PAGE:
In November an article praised the work of the Eclipse both in terms of the connection with passengers and freight but also in towage.  A large brig the 400-ton Agenoria had been towed up to the city from the harbour that week and another, the brig Drake had been towed from “…Ross to Waterford against wind and tide, at a rate of 5 miles an hour.” You can’t fault the editor and staff of the Waterford Mail for not trying to give assistance to the venture in fairness.

 Alas it was not to last, and I would think at the rates charged, it was proving very difficult for the ship.  In mid-November, an advert stated the ship was for sale, including all her machinery and stores.  Elsewhere an appeal was made for a local buyer to sustain the service which was considered crucial to the area.  The appeal was that the loss might not be easily replaced.   I’m open to correction but those words seem apt, as I am not aware of any other regular steamer on the route until the coming of the PS Shamrock.  Again as part of my research for the recent talk I found information that the Shamrock commenced in the summer of 1836, and not 1837 as I had believed for several years now. That service would run uninterrupted up to the last sailing of the Ida in July 1905.  A story we have delved into previously.    

Its been a busy time of events, and I look forward to my first talk in Dublin next week as a guest of Cormac Lowth and the Dublin Bay Old Gaffers Assoc. The talk will also be available live on Zoom at 8 p.m at
Meeting ID: 819 2821 0833
Passcode: 062219

I have a number of events planned for the coming year, please visit the Talks & Walks section of my website for details and booking. Our next event is fully booked up, this coming Sunday – a gentle stroll through the Faithlegg estate. However other dates are available. If you would like to subscribe to my monthly maritime blog, please complete the details below

New Ross Pilot Boat James Stevens

In December 2022 Walter Foley retired as pilot officer for New Ross. Walter had provided the service since my uncle Sonny retired at Cheekpoint in 1995. Walter actually mentioned to me that he took over the role on the first tide of January 1996, Sonny retiring on the last tide of 1995. In recent years Walter was based at Ballyhack using his pilot cutter Crofter, but originally had based himself at Great Island, until the wooden jetty became unusable, and it was later sold, I believe for a €1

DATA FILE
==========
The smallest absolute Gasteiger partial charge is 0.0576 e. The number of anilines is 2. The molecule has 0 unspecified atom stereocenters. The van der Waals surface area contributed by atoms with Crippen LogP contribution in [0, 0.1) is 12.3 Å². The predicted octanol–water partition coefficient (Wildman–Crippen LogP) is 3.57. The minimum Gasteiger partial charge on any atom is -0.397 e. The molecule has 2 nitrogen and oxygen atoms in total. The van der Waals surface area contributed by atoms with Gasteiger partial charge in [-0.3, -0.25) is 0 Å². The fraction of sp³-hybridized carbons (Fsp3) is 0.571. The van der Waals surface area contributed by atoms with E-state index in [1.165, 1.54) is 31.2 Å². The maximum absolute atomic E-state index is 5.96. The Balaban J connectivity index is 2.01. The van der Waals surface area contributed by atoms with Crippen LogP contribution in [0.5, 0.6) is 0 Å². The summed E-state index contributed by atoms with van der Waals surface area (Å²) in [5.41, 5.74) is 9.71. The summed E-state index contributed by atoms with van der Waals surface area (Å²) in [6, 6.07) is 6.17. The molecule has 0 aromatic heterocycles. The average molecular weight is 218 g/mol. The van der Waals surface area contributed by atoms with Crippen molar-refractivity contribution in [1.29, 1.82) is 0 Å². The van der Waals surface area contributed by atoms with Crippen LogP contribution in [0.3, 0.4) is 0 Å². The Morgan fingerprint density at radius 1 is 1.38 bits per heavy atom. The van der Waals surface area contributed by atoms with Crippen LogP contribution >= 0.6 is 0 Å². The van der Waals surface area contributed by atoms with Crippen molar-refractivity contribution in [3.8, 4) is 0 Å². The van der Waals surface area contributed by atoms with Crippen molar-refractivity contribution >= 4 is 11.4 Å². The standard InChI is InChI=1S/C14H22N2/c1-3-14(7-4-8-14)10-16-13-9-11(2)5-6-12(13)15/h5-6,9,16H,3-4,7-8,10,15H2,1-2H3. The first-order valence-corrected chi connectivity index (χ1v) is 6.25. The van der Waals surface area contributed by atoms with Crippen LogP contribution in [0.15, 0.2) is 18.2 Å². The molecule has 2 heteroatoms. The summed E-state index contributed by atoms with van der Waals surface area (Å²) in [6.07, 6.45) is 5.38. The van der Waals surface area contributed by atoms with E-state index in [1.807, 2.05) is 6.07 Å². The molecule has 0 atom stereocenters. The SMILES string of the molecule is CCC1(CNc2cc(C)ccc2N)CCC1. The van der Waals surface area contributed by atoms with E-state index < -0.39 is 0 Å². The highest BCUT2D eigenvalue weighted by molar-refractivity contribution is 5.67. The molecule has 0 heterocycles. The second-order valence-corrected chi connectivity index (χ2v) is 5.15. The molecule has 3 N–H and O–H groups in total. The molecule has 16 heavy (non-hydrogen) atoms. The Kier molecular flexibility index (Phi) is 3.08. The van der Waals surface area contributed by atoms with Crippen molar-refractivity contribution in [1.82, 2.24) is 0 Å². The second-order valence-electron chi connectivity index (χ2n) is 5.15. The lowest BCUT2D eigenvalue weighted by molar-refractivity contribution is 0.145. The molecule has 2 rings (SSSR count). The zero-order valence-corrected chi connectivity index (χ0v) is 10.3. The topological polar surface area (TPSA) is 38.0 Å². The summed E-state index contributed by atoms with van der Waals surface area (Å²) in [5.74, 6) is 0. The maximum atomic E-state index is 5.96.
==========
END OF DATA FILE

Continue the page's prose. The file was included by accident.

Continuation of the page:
Great Island Quay (with the wooden jetty on the left), Sonny used to collect a number of pilots from the jetty in order to drop them alongside a New Ross bound vessel, he also dropped them back to the quay if the ships were outbound. All locked up now, but the old quay remains accessible
Morning Star II, Sonny’s pilot boat at Cheekpoint in the 1990s. Photo courtesy of Catherine Heffernan White
Walter returning in the Crofter to Ballyhack after a pilot exchange in 2019.

Tomás Sullivan of Cheekpoint took over the Pilot Officer role and although the Crofter was available, the new management of the port in New Ross ( Wexford Co Council) decided on getting a different boat, which they called the James Stevens presumably after the lifeboat of the same name which was based at the then Rosslare Fort and assisted in the rescue of the SS Mexico in February 1914.

James Stevens

According to the Marine Traffic website, JAMES STEVENS (MMSI: 250013635) is a Pilot Vessel and is sailing under the flag of Ireland. Her length overall (LOA) is 12 meters and her width is 4 meters. Originally built as a Mersey class lifeboat, (the first model was built in 1988). The site describes her as being “Designed to be launched and recovered from a beach via a launch and recovery tractor and carriage, she can also be launched from a slipway or lie afloat.The Mersey was introduced into the RNLI fleet in 1988 and the last Mersey class lifeboat was built in 1993”

James Stevens is based in New Ross and travels down and up the river to make the pilot exchanges. The Port of Waterford had a similar arrangement many years back but it was discontinued. So we will watch that practice to see how viable it is.

James Stevens passed me by at Ballinlaw on the River Barrow Saturday 23rd September 2023. Tomás Sullivan at the helm. The chap waving was an English writer named Mark Ashley Millar who is involved in a fundraising event called the Harbour Master Sailing Challenge at the time.
David Maloney and Tomás Sullivan stop off for a chat at Piltown on their way back to New Ross, Saturday 23rd September 2023

Obviously there is a lack of detail with this post, including photos, but I plan to add to it as and when I can. I’d particularly like to get more detail on the history of the craft.

My first bit of video of the James Stevens passing Morans Poles, following a pilot transfer with the inbound Wilson Thames, Tuesday 21st March 2023. A stormy evening on a spring high tide

I occasionally write small pieces for my own record that I publish on the blog. These are a way of keeping a record for myself and a very different style to my monthly heritage blogs. So if you came across this and wondered what the heck…please look at my normal stuff before rushing to judgement